Six Chinese ships entered Japanese waters near a group of disputed islets claimed by both Beijing and Tokyo early on Friday, ignoring the Japanese coast guard's orders to vacate its territorial waters.
The first two ships in the battalion entered the disputed waters at around 21:20 GMT on Thursday. After a few hours of “patrolling,” three of the ships have left the disputed waters, while another three stayed, local media reported.
The Chinese Foreign Ministry confirmed that six of its surveillance ships had entered the waters near the islands.
So far, Japanese border patrol ships have not taken any active measures against the Chinese vessels.
“The patrol activity is intended to demonstrate the jurisdiction of the Chinese government over the Diaoyu Islands and the adjacent islands, and also to protect the country’s naval interests,” the statement reads.
Japan has created a crisis headquarters in response to the incident. The country's officials urgently summoned the Chinese Ambassador to a meeting with the Japanese Foreign Ministry.
This is the latest in a series of diplomatic rows between China and Japan centered on control of the Senkaku, or Diaoyu in Mandarin, islands.
On Tuesday, Japan announced it had purchased the islands from a private owner, ignoring Chinese territorial claims. Following the announcement, two ships from the China Marine Surveillance were dispatched to the tiny archipelago in the South China Sea “to assert the country’s sovereignty.”
At that time, however, the vessels did not come within 12 nautical miles of the islands, an area Japan considers its territorial waters.
Meanwhile, the nationalistic spirit has taken a hold in China. Blogs and forums have been throbbing with discussion over various protests against the Japanese repatriation of the disputed islands.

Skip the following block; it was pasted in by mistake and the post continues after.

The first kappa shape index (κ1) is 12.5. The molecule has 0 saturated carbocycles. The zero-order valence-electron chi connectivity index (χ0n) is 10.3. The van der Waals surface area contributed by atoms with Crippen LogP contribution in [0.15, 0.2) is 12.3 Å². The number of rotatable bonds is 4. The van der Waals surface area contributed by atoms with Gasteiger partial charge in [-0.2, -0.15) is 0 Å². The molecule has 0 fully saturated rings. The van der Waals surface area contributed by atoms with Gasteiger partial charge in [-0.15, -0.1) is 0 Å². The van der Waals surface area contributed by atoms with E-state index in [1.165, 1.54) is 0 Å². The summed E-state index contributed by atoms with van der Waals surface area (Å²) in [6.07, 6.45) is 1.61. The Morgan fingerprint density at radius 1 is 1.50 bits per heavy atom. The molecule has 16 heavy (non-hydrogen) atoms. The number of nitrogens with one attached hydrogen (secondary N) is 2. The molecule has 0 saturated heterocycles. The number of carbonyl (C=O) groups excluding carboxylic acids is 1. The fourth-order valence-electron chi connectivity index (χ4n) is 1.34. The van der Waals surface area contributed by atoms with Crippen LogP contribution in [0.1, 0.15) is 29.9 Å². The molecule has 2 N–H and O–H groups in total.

In Shanghai, an angry man was said to have driven his Honda Civic to a local dealership and set the vehicle ablaze. In Shenzhen, several Japanese-made cars have been smashed.
The tourist industry is reacting as well by canceling plans to visit Japan in early October, when China celebrates its National Day. A couple in Kunming told the state-run Xinhua news agency that they had canceled a wedding photo shoot because the studio couldn’t meet their demand to take their pictures with cameras not made by Japanese companies, reports the Los Angeles Times. Many Chinese celebrities and politicians are refusing to travel to Japan.
On Wednesday, a crowd of people demonstrated outside the Japanese Consulate General in Shanghai; and about 60 people rallied outside Japan's Interchange Association, Japan's de facto embassy in Taipei, to protest the nationalization move, as Taiwan also lays claim to the islands.
Recently, Chinese state media began broadcasting weather reports for the islands for the first time.